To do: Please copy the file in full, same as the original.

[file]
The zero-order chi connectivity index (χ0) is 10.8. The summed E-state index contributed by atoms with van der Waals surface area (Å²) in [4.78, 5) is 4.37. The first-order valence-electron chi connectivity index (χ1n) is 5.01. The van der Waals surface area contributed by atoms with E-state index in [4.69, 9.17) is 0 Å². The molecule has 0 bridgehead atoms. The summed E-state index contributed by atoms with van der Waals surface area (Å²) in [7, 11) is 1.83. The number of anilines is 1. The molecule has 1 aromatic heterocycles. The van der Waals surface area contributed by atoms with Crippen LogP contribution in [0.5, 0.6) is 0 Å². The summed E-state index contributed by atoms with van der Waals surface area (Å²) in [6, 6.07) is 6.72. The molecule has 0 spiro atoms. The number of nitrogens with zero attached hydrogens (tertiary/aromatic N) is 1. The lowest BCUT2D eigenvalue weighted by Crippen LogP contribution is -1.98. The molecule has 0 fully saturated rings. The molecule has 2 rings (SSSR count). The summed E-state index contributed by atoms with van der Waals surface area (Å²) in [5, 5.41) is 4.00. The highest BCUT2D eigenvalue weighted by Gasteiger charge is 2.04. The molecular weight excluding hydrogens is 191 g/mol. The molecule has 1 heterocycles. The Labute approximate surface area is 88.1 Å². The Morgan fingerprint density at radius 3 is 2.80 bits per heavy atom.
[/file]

The zero-order chi connectivity index (χ0) is 10.8. The summed E-state index contributed by atoms with van der Waals surface area (Å²) in [4.78, 5) is 4.37. The first-order valence-electron chi connectivity index (χ1n) is 5.01. The van der Waals surface area contributed by atoms with E-state index in [4.69, 9.17) is 0 Å². The molecule has 0 bridgehead atoms. The summed E-state index contributed by atoms with van der Waals surface area (Å²) in [7, 11) is 1.83. The number of anilines is 1. The molecule has 1 aromatic heterocycles. The van der Waals surface area contributed by atoms with Crippen LogP contribution in [0.5, 0.6) is 0 Å². The summed E-state index contributed by atoms with van der Waals surface area (Å²) in [6, 6.07) is 6.72. The molecule has 0 spiro atoms. The number of nitrogens with zero attached hydrogens (tertiary/aromatic N) is 1. The lowest BCUT2D eigenvalue weighted by Crippen LogP contribution is -1.98. The molecule has 0 fully saturated rings. The molecule has 2 rings (SSSR count). The summed E-state index contributed by atoms with van der Waals surface area (Å²) in [5, 5.41) is 4.00. The highest BCUT2D eigenvalue weighted by Gasteiger charge is 2.04. The molecular weight excluding hydrogens is 191 g/mol. The molecule has 1 heterocycles. The Labute approximate surface area is 88.1 Å². The Morgan fingerprint density at radius 3 is 2.80 bits per heavy atom.